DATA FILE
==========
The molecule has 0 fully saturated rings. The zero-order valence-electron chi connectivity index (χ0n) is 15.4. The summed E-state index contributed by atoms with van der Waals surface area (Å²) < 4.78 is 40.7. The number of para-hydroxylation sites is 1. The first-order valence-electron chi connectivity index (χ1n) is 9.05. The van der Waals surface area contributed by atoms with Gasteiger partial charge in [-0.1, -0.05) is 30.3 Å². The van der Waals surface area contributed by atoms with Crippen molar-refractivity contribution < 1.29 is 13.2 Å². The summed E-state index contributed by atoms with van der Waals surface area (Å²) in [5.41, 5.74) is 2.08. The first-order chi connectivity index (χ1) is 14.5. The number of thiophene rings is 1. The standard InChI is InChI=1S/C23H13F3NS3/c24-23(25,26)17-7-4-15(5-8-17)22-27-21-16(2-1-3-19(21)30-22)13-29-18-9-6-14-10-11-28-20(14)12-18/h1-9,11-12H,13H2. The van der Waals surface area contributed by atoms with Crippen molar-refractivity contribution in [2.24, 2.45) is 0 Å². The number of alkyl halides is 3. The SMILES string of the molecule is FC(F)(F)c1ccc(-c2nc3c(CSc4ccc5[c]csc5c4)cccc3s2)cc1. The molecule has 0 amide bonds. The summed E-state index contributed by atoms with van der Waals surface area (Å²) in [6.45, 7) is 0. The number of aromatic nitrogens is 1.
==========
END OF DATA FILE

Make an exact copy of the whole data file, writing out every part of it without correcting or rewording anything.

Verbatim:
The molecule has 0 fully saturated rings. The zero-order valence-electron chi connectivity index (χ0n) is 15.4. The summed E-state index contributed by atoms with van der Waals surface area (Å²) < 4.78 is 40.7. The number of para-hydroxylation sites is 1. The first-order valence-electron chi connectivity index (χ1n) is 9.05. The van der Waals surface area contributed by atoms with Gasteiger partial charge in [-0.1, -0.05) is 30.3 Å². The van der Waals surface area contributed by atoms with Crippen molar-refractivity contribution < 1.29 is 13.2 Å². The summed E-state index contributed by atoms with van der Waals surface area (Å²) in [5.41, 5.74) is 2.08. The first-order chi connectivity index (χ1) is 14.5. The number of thiophene rings is 1. The standard InChI is InChI=1S/C23H13F3NS3/c24-23(25,26)17-7-4-15(5-8-17)22-27-21-16(2-1-3-19(21)30-22)13-29-18-9-6-14-10-11-28-20(14)12-18/h1-9,11-12H,13H2. The van der Waals surface area contributed by atoms with Crippen molar-refractivity contribution in [2.24, 2.45) is 0 Å². The number of alkyl halides is 3. The SMILES string of the molecule is FC(F)(F)c1ccc(-c2nc3c(CSc4ccc5[c]csc5c4)cccc3s2)cc1. The molecule has 0 amide bonds. The summed E-state index contributed by atoms with van der Waals surface area (Å²) in [6.45, 7) is 0. The number of aromatic nitrogens is 1.